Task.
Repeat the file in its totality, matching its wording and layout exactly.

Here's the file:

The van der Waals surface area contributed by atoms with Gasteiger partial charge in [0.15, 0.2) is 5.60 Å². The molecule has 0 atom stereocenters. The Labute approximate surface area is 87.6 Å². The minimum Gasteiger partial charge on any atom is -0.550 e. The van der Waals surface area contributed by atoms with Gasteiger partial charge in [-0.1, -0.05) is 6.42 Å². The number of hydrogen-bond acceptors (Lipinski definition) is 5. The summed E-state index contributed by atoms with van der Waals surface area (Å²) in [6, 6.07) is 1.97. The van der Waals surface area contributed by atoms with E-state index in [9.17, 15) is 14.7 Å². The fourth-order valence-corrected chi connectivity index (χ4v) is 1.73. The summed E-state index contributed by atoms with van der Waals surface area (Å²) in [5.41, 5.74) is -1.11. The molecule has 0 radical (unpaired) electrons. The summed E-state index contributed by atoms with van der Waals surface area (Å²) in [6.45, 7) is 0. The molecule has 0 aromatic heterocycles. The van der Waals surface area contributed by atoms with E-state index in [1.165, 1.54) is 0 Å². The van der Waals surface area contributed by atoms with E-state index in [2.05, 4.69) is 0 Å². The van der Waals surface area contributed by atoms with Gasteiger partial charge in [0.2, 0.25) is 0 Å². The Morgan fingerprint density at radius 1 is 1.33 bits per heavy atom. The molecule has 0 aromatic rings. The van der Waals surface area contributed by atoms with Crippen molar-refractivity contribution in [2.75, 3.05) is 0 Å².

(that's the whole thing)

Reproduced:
The van der Waals surface area contributed by atoms with Gasteiger partial charge in [0.15, 0.2) is 5.60 Å². The molecule has 0 atom stereocenters. The Labute approximate surface area is 87.6 Å². The minimum Gasteiger partial charge on any atom is -0.550 e. The van der Waals surface area contributed by atoms with Gasteiger partial charge in [-0.1, -0.05) is 6.42 Å². The number of hydrogen-bond acceptors (Lipinski definition) is 5. The summed E-state index contributed by atoms with van der Waals surface area (Å²) in [6, 6.07) is 1.97. The van der Waals surface area contributed by atoms with E-state index in [9.17, 15) is 14.7 Å². The fourth-order valence-corrected chi connectivity index (χ4v) is 1.73. The summed E-state index contributed by atoms with van der Waals surface area (Å²) in [5.41, 5.74) is -1.11. The molecule has 0 radical (unpaired) electrons. The summed E-state index contributed by atoms with van der Waals surface area (Å²) in [6.45, 7) is 0. The molecule has 0 aromatic heterocycles. The van der Waals surface area contributed by atoms with E-state index in [1.165, 1.54) is 0 Å². The van der Waals surface area contributed by atoms with E-state index in [2.05, 4.69) is 0 Å². The van der Waals surface area contributed by atoms with Gasteiger partial charge in [0.2, 0.25) is 0 Å². The Morgan fingerprint density at radius 1 is 1.33 bits per heavy atom. The molecule has 0 aromatic rings. The van der Waals surface area contributed by atoms with Crippen molar-refractivity contribution in [2.75, 3.05) is 0 Å².